without any thought on the subject, these tumblers are kept in the same group, because allied in blood and alike in some other respects.
With species in a state of nature, every naturalist has in fact brought descent into his classification; for he includes in his lowest grade, that of species, the two sexes; and how enormously these sometimes differ in the most important characters is known to every naturalist: scarcely a single fact can be predicated in common of the adult males and hermaphrodites of certain cirripedes, and yet no one dreams of separating them. As soon as the three Orchidean forms, Monachanthus, Myanthus, and Catasetum, which had previously been ranked as three distinct genera, were known to be sometimes produced on the same plant, they were immediately considered as varieties; and now I have been able to show that they are the male, female, and hermaphrodite forms of the same species. The naturalist includes as one species the various larval stages of the same individual, however much they may differ from each other and from the adult; as well as the so-called alternate generations of Steenstrup, which can only in a technical sense be considered as the same individual. He includes monsters and varieties, not from their partial resemblance to the parent-form, but because they are descended from it.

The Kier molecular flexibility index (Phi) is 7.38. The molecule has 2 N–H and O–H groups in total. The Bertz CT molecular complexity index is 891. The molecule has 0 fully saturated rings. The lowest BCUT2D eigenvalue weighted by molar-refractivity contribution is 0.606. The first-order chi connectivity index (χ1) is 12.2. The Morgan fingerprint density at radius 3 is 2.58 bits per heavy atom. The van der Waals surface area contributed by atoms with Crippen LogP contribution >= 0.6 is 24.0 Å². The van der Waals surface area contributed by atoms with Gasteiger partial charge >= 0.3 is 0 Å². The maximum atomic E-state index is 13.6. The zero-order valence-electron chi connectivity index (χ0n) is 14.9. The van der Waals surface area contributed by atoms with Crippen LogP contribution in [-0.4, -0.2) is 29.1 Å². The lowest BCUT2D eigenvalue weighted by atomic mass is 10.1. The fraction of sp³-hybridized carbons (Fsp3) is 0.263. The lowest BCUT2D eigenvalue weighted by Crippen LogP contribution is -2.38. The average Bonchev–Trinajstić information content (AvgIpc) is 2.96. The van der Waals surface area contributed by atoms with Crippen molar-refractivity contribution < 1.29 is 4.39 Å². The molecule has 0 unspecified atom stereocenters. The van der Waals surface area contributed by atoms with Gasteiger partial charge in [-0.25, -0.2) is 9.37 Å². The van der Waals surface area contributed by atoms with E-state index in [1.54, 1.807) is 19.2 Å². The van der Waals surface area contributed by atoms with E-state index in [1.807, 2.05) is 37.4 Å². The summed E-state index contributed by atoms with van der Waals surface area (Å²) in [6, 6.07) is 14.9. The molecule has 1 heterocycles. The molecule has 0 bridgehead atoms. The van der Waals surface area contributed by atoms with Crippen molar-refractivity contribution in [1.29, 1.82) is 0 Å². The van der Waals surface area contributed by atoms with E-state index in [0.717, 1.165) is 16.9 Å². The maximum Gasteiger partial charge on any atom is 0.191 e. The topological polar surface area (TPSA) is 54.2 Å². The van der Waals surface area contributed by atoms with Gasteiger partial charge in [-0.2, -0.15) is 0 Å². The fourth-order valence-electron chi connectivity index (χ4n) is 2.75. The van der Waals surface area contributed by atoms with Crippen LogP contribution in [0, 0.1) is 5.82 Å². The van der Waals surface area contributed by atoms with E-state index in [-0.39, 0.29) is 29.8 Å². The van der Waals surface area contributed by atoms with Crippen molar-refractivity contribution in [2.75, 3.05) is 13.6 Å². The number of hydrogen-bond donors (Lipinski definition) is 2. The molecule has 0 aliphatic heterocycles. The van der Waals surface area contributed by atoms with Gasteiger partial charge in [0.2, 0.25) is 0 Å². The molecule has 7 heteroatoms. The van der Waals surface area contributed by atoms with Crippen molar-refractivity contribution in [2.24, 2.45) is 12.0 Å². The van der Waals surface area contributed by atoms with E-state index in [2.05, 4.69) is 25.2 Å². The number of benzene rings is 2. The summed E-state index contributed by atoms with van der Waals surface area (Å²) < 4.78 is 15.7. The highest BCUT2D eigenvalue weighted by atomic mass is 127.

As descent has universally been used in classing together the individuals of the same species, though the males and females and larvæ are sometimes extremely different; and as it has been used in classing varieties which have undergone a certain, and sometimes a considerable amount of modification, may not this same element of descent have been unconsciously used in grouping species under genera, and genera under higher groups, all under the so-called natural system? I believe it has been unconsciously used; and thus only can I understand the several rules and guides which have been followed by our best systematists. As we have no written pedigrees, we are forced to trace community of descent by resemblances of any kind. Therefore, we choose those characters which are the least likely to have been modified, in relation to the conditions of life to which each species has been recently exposed. Rudimentary structures on this view are as good as, or even sometimes better than other parts of the organisation. We care not how trifling a character may be — let it be the mere inflection of the angle of the jaw, the manner in which an insect's wing is folded, whether the skin be covered by hair or feathers — if it prevail throughout many and different species, especially those having very different habits of life, it assumes high value; for we can account